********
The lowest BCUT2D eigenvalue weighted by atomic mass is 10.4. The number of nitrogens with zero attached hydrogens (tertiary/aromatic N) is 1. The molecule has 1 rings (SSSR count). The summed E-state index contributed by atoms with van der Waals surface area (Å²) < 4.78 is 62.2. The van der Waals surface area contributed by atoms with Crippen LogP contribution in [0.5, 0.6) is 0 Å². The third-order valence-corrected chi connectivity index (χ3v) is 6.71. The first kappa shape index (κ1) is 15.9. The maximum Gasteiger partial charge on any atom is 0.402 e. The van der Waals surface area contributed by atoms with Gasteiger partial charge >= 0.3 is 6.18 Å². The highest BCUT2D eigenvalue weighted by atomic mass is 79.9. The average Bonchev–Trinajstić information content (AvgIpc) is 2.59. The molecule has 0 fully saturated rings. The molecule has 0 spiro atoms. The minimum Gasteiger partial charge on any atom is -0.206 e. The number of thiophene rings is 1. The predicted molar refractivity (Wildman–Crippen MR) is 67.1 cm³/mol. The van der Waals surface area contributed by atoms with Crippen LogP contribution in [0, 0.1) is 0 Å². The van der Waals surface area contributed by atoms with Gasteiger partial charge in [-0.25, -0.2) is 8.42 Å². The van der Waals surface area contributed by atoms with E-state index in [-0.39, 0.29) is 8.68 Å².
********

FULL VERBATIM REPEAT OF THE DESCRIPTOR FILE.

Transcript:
The lowest BCUT2D eigenvalue weighted by atomic mass is 10.4. The number of nitrogens with zero attached hydrogens (tertiary/aromatic N) is 1. The molecule has 1 rings (SSSR count). The summed E-state index contributed by atoms with van der Waals surface area (Å²) < 4.78 is 62.2. The van der Waals surface area contributed by atoms with Crippen LogP contribution in [0.5, 0.6) is 0 Å². The third-order valence-corrected chi connectivity index (χ3v) is 6.71. The first kappa shape index (κ1) is 15.9. The maximum Gasteiger partial charge on any atom is 0.402 e. The van der Waals surface area contributed by atoms with Gasteiger partial charge >= 0.3 is 6.18 Å². The highest BCUT2D eigenvalue weighted by atomic mass is 79.9. The average Bonchev–Trinajstić information content (AvgIpc) is 2.59. The molecule has 0 fully saturated rings. The molecule has 0 spiro atoms. The minimum Gasteiger partial charge on any atom is -0.206 e. The number of thiophene rings is 1. The predicted molar refractivity (Wildman–Crippen MR) is 67.1 cm³/mol. The van der Waals surface area contributed by atoms with Crippen LogP contribution in [0, 0.1) is 0 Å². The van der Waals surface area contributed by atoms with Gasteiger partial charge in [-0.25, -0.2) is 8.42 Å². The van der Waals surface area contributed by atoms with E-state index in [-0.39, 0.29) is 8.68 Å².